UAP Uganda becomes the first Ugandan insurer to offer cover against political violence, terrorism & sabotage

kampalaKAMPALA, 22 April, 2010 -In a deal valued at UGX 10 billion (US$4.8 million), UAP will offer a new insurance product that will protect the property of their policy holders against damage caused by a number of politically-motivated events up to UGX 10 billion. The insurance deal is backed by the African Trade Insurance Agency (ATI), which provides a blanket reinsurance treaty specifically for insurance companies in markets, like Uganda, which lack the capacity to offer this type of insurance product. The deal was announced at a joint press conference with Mathew Koech, Managing Director of UAP Uganda and Stewart Kinloch, Acting Chief Executive Officer of ATI along with Allan Mafabi, ATI's Underwriter in Uganda, who initiated the deal.

The insurance product is expected to protect customers, particularly small and medium sized companies whose property or business interests may be harmed by politically-motivated violence. Although Uganda has not seen the level of political violence experienced in Kenya after their 2007 elections, UAP Uganda is taking preventative measures to protect their customers in the lead up to the 2011 national elections. Specifically the insurer will offer insurance protection against these risks:

Terrorism
Sabotage
Political Riots, Strikes and/or Civil Commotion
Malicious Damage
Insurrection, Revolution or Rebellion
Mutiny and/or Coup d'Etats
Business Interruption

Political Violence, Terrorism & Sabotage insurance cover was first introduced in Kenya, in September 2008, after a post-election assessment revealed a gap in the market, where Kshs billions worth of reported damage was uninsured. The local insurance industry's inability to underwrite this type of risk, led ATI to provide reinsurance to local insurers with the backing of partners such as Africa Re, the PTA Reinsurance Company (Zep Re) and Lloyd's of London. Local insurance companies were then able to add this protection to their customers' existing policies.

"This product has made a difference to a lot of people in East Africa. From the person whose car can now be protected if it gets caught in a political street protest to the local business owner, who can now claim for any business loss suffered as a result of politically-motivated violence. These are damages that left millions of people devastated before this product became available in 2008", notes Mr. Kinloch, ATI's Acting Chief Executive.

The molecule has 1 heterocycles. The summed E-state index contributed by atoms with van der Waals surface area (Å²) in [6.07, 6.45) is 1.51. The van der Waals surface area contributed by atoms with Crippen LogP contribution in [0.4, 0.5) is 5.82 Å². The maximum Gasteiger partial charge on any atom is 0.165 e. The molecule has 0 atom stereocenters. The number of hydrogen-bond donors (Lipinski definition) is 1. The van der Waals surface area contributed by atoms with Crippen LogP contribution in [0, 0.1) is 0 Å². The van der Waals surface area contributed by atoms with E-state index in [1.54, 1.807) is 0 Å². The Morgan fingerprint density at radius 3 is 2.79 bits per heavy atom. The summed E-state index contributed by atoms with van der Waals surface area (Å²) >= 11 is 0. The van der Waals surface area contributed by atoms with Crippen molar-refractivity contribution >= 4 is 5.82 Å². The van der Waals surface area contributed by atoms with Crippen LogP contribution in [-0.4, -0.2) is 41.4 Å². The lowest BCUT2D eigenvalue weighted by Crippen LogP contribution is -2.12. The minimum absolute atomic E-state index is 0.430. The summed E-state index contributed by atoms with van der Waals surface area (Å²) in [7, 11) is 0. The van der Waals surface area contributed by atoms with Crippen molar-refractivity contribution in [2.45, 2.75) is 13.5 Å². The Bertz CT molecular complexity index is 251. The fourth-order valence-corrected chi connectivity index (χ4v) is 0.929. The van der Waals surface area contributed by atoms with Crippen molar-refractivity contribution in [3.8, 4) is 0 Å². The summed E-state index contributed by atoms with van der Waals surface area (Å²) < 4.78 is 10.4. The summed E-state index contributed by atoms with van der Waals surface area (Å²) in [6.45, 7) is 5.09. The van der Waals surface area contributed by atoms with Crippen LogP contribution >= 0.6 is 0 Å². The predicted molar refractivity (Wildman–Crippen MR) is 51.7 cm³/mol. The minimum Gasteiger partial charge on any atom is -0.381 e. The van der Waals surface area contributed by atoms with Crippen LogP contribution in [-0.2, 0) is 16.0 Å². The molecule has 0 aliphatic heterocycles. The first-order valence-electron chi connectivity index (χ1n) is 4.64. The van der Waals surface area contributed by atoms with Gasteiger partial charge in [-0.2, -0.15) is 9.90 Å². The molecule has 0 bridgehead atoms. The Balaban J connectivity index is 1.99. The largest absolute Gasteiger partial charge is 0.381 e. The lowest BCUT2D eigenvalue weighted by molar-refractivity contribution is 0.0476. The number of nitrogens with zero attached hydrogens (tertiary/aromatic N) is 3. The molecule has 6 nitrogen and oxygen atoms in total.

The introduction of Political Violence, Terrorism & Sabotage insurance cover by ATI offers four major benefits to banks, insurers and their customers:

Bulk insurance capacity to customers who can now protect their property in the event of political turmoil;
Increased financial sector capacity. Banks, for example, have been reluctant to lend beyond a five year election cycle but this insurance product allows them to lend for longer periods and on better terms;
A practical way for insurers to expand their product range to become more competitive
Comfort to foreign investors, who may be reluctant to invest during an election year. According to the World Bank, Africa experienced a decline of some US$ 50 billion in foreign income last year.

In 2008, UAP Kenya became the first insurer to offer insurance against political violence, terrorism and sabotage following the post-election violence in Kenya. Since then, Jubilee and APA have also signed onto ATI's reinsurance treaty. To date, ATI has provided $1billion worth of reinsurance support to Kenyan-based insurers. 

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